We left Concord, Massachusetts, on Tuesday, October 9th, 1849. On reaching Boston, we found that the Provincetown steamer, which should have got in the day before, had not yet arrived, on account of a violent storm; and, as we noticed in the streets a handbill headed, "Death! one hundred and forty-five lives lost at Cohasset," we decided to go by way of Cohasset. We found many Irish in the cars,(4) going to identify bodies and to sympathize with the survivors, and also to attend the funeral which was to take place in the afternoon; - and when we arrived at Cohasset, it appeared that nearly all the passengers were bound for the beach, which was about a mile distant, and many other persons were flocking in from the neighboring country. There were several hundreds of them streaming off over Cohasset common in that direction, some on foot and some in wagons, - and among them were some sportsmen in their hunting-jackets, with their guns, and game-bags, and dogs. As we passed the graveyard we saw a large hole, like a cellar, freshly dug there, and, just before reaching the shore, by a pleasantly winding and rocky road, we met several hay-riggings and farm-wagons coming away toward the meeting-house, each loaded with three large, rough deal boxes. We did not need to ask what was in them. The owners of the wagons were made the undertakers. Many horses in carriages were fastened to the fences near the shore, and, for a mile or more, up and down, the beach was covered with people looking out for bodies, and examining the fragments of the wreck. There was a small island called Brook Island, with a hut on it, lying just off the shore. This is said to be the rockiest shore in Massachusetts, from Nantasket to Scituate, - hard sienitic rocks, which the waves have laid bare, but have not been able to crumble. It has been the scene of many a shipwreck.
The brig St. John (an artist's rendition of the brigon above on right, from Galway, Ireland, laden with emigrants, was wrecked on Sunday morning; it was now Tuesday morning, and the sea was still breaking violently on the rocks. There were eighteen or twenty of the same large boxes that I have mentioned, lying on a green hill-side, a few rods from the water, and surrounded by a crowd. The bodies which had been recovered, twenty-seven or eight in all, had been collected there. Some were rapidly nailing down the lids, others were carting the boxes away, and others were lifting the lids, which were yet loose, and peeping under the cloths, for each body, with such rags as still adhered to it, was covered loosely with a white sheet. I witnessed no signs of grief, but there was a sober despatch of business which was affecting. One man was seeking to identify a particular body, and one undertaker or carpenter was calling to another to know in what box a certain child was put. I saw many marble feet and matted heads as the cloths were raised, and one livid, swollen, and mangled body of a drowned girl, — who probably had intended to go out to service in some American family, — to which some rags still adhered, with a string, half concealed by the flesh, about its swollen neck; the coiled-up wreck of a human hulk, gashed by the rocks or fishes, so that the bone and muscle were exposed, but quite bloodless, — merely red and white, — with wide-open and staring eyes, yet lustreless, dead-lights; or like the cabin windows of a stranded vessel, filled with sand. Sometimes there were two or more children, or a parent and child, in the same box, and on the lid would perhaps be written with red chalk, "Bridget such-a-one, and sister's child." The surrounding sward was covered with bits of sails and clothing. I have since heard, from one who lives by this beach, that a woman who had come over before, but had left her infant behind for her sister to bring, came and looked into these boxes, and saw in one, — probably the same whose superscription I have quoted, — her child in her sister's arms, as if the sister had meant to be found thus; and within three days after, the mother died from the effect of that sight...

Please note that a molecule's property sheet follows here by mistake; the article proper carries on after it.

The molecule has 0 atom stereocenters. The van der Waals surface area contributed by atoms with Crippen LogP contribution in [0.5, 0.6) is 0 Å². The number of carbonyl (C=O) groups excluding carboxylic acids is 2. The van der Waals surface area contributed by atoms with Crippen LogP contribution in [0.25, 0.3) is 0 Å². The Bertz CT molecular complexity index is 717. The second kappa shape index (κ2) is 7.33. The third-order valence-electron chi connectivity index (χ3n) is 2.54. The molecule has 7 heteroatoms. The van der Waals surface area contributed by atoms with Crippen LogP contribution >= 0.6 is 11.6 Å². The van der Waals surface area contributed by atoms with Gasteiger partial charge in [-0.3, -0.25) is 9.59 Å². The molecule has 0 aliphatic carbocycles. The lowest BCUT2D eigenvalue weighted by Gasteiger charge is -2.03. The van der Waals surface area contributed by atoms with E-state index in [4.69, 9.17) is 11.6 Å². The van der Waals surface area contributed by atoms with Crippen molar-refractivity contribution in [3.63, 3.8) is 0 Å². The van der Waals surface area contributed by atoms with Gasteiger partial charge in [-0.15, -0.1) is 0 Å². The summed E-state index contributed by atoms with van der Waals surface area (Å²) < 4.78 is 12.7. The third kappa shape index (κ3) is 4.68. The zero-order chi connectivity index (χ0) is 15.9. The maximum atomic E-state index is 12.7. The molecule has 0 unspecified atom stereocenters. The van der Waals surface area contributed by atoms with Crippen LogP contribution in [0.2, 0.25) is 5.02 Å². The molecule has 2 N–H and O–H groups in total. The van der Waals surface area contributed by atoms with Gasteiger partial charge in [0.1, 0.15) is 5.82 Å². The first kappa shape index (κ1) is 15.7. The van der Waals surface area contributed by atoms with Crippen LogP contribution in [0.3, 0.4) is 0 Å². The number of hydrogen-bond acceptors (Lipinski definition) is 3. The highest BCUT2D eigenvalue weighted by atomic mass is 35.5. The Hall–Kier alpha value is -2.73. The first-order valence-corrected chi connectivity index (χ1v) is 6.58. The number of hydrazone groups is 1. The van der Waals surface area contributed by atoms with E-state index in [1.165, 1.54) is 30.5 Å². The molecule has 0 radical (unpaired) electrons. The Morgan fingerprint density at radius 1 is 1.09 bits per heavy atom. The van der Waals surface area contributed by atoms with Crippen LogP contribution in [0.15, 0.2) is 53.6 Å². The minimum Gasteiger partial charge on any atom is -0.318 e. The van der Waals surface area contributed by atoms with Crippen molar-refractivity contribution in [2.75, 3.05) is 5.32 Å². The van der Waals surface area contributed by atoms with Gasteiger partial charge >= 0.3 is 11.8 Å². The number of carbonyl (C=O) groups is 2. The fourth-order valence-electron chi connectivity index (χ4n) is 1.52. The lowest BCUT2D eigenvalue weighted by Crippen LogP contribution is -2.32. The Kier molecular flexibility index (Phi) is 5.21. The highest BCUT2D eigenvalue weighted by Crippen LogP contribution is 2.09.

Read more from the The Shipwreck from Cape Cod by Henry Thoreau.